NEWS OF THE WEEK
Details you may have missed in the Oprah interview
With so many concerning and disturbing revelations, you may have overlooked some of the more light-hearted moments. On any other day, news that the pair were expecting a baby girl this summer would have been the biggest headline. Meghan also paid tribute to Harry’s mother, Diana, by wearing a sparkling tennis bracelet belonging to the late royal. Harry sang a line from the 1980s hit “Just the two of us” as Meghan said they secretly married in the backyard three days before the royal wedding in Windsor. We also got a glimpse of their new life in California. Archie made a brief appearance in adorable black-and-white footage of the family playing on a beach and we found out their backyard has a chicken coop complete with the following sign — “Archie’s Chick Inn: Established 2021.”
Where is Prince Philip?
As the royal family breakdown played out this week, the Queen’s husband, Philip, is still in the hospital. The Duke of Edinburgh was admitted 24 days ago and is still recuperating at King Edward VII’s Hospital in London after a successful “procedure” for a pre-existing heart condition at St. Bartholomew’s Hospital last Thursday.
The Queen’s youngest turns 57
Prince Edward, the youngest of Elizabeth and Philip’s four children, celebrated his birthday Thursday. The Earl of Wessex is a full-time working royal, often undertaking engagements in support of the monarch with his wife, Sophie, Countess of Wessex. Each royal has a set of focuses. Edward took over development of the Duke of Edinburgh’s Award, a program set up by his father in 1956, which rewards children for achievements in personal development and community involvement.
FROM THE ROYAL VAULT
In the Oprah interview, Meghan said that while she was pregnant there were discussions over whether her future children would have titles.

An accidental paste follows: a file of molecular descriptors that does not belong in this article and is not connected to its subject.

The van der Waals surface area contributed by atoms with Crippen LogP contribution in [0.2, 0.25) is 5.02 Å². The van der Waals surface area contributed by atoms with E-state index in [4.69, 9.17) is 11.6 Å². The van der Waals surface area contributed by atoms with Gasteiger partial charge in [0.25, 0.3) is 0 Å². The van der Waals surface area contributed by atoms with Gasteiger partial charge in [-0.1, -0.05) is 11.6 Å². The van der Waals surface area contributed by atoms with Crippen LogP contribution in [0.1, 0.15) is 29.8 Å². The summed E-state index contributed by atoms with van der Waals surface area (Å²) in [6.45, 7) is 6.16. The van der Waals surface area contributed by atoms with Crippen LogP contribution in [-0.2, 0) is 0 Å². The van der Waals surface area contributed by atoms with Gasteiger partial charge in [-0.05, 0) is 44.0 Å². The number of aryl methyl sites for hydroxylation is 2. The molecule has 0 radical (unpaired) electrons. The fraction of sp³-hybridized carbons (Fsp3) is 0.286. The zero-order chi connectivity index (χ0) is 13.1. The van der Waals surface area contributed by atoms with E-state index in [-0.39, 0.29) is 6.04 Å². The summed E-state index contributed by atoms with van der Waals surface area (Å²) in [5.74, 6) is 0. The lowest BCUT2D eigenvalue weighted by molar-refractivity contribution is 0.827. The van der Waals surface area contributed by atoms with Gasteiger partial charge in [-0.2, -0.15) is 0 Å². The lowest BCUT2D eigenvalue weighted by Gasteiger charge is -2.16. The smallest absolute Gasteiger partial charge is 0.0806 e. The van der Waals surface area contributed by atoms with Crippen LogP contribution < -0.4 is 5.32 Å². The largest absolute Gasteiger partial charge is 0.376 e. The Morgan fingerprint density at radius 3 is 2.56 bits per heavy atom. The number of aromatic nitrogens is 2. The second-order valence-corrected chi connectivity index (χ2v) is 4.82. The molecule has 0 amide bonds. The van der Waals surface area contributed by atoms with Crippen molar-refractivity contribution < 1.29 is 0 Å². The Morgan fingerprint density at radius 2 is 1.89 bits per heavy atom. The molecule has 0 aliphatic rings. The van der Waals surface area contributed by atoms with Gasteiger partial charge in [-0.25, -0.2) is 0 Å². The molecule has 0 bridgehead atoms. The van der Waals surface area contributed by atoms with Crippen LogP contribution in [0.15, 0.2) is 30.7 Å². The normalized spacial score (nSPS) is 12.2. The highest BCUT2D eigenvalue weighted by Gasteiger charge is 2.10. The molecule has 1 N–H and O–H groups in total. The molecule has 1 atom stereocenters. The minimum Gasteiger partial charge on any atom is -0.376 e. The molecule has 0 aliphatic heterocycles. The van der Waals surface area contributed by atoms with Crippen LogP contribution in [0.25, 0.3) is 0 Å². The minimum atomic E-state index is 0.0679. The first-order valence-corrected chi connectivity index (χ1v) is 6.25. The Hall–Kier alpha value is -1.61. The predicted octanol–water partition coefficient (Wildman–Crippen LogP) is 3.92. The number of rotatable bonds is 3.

“They were saying they didn’t want him to be a prince or a princess, not knowing what the gender would be, which would be different from protocol,” she explained. Meghan then referenced George V’s 1917 Letters Patent and said that “they said they want to change the convention for Archie.”
The couple cited the royal institution’s decision to deny Archie a title — and with it his eligibility for protection — along with a lack of support over invasive press coverage as two of the determining factors in their decision to leave the UK.
So, what is the 1917 Letters Patent and how does it determine who gets a title and who doesn’t?
Being born into the royal family doesn’t automatically give you a title. Harry’s great-great-grandfather King George V limited the use of the titles Prince and Princess to certain senior members of the family by issuing the 1917 Letters Patent — essentially an open letter from the monarch.
“The grandchildren of the sons of any such sovereign in the direct male line (save only the eldest living son of the eldest son of the Prince of Wales) shall have and enjoy on all occasions the style and title enjoyed by the children of Dukes of these our realms,” part of the letter reads.
That means that only Prince George, the firstborn child of William and Catherine and a direct heir, should have been given the title of prince. However, the Queen issued her own Letters Patent in 2012 so that all future Cambridge children were eligible for titles.
The Queen didn’t step in again when Archie was born. Right now, by royal decree, Archie isn’t entitled to be a prince. But that will change when Charles ascends the throne. By that point, the Sussexes’ offspring will be grandchildren of a sovereign and as such, finally eligible for titles. It is unclear how their departure as senior royals might affect this.
A WORD FROM THE ROYALS